What is spirituality, and what does it have to do with psychiatry? These are good questions but not easily answered; they evoke a lot of debate. Some people think that spirituality is indefinable. Some psychiatrists are worried that any attempt to address spiritual concerns within clinical practice might blur the boundaries of good professional practice. Patients often see things differently. They find it difficult to separate spirituality from mental health and wellbeing but are worried that mental health professionals do not understand their spirituality and that the medical consultation is not a safe space within which to discuss it.
Mental health professionals are in fact more likely to be atheist or agnostic than their patients and so there are very real reasons to be concerned about the communication barriers created by the so-called “religiosity gap” between clinician and patient. There are also very real concerns about the potential for the clinical role to be abused by proselytising, or that the psychiatrist might end up venturing beyond the boundaries of their expertise and training. How can these concerns be effectively addressed?
The Spirituality and Psychiatry Special Interest Group (SPSIG) at the Royal College of Psychiatrists (RCPsych) was set up in 1999 by its founding chair, Andrew Powell. It brings together psychiatrists who want to explore these questions and concerns and who need a safe place themselves, within which to discuss the ways in which their own spirituality relates to clinical practice. The first edition of Spirituality and Psychiatry, edited by Chris Cook, Andrew Powell and Andrew Sims (all of whom have been chairs of SPSIG), was published by RCPsych Publications on the tenth anniversary of the founding of SPSIG in 2009. The book was a project conceived by the executive committee of SPSIG in an attempt to address some of the controversies, drawing on the experience of SPSIG members. It was hoped that it would provide a kind of textbook, or clinical handbook, to guide trainees and others in addressing spirituality as a “fourth dimension” of care, alongside the accepted three dimensional biopsychosocial model of mental healthcare.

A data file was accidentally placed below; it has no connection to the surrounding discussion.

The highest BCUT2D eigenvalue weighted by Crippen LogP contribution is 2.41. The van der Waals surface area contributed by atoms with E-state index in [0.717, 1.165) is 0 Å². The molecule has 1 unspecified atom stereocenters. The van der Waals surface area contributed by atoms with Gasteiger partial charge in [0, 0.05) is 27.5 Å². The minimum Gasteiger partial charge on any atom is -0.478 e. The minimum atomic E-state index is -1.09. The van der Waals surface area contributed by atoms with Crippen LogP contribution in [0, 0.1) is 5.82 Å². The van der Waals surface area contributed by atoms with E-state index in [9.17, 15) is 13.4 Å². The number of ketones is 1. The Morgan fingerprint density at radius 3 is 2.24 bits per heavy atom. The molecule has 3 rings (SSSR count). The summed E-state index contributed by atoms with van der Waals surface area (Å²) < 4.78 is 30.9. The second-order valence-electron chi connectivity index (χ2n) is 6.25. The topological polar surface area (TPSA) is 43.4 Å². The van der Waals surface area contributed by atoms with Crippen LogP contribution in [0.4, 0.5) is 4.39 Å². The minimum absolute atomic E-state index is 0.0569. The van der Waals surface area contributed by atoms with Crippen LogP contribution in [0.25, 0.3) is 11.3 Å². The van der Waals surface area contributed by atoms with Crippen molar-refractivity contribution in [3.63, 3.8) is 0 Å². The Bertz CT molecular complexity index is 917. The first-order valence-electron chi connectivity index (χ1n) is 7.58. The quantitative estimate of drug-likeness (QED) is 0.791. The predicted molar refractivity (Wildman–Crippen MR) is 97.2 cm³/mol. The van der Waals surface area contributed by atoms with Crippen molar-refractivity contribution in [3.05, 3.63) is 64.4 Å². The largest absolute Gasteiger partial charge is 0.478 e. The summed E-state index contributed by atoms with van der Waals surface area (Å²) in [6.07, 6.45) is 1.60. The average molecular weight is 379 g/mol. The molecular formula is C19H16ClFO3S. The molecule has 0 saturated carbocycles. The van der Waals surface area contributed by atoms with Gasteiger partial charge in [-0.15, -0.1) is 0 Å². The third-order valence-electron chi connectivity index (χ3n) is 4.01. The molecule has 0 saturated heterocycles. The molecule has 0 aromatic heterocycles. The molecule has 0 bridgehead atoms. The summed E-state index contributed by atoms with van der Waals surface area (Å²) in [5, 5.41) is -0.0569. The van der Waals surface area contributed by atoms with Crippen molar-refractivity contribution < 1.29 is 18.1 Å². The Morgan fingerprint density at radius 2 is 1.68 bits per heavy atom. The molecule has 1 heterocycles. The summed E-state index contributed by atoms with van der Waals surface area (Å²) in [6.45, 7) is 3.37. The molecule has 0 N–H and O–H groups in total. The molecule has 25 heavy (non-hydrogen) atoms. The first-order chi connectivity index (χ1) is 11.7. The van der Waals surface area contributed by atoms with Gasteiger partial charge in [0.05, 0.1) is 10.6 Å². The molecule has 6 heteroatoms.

It was soon recognised by the authors and editors of the first edition of Spirituality and Psychiatry that it could not be a textbook in the usual sense. Within psychiatry there are diverse perspectives on spirituality and religion, not only because of the diversity of spiritual and religious experience of clinicians and patients, but also because of the diversity of the subspecialities within psychiatry. In some areas – such as addiction psychiatry – the place of spirituality has been well recognised and researched. In others it has been almost entirely neglected. Overall, the field of spirituality and psychiatry was seen as being at a very early stage of development, not so much because of the evidence base (which even then was impressively large) but more because of the lack of consensus as to how such matters should best be addressed in clinical practice.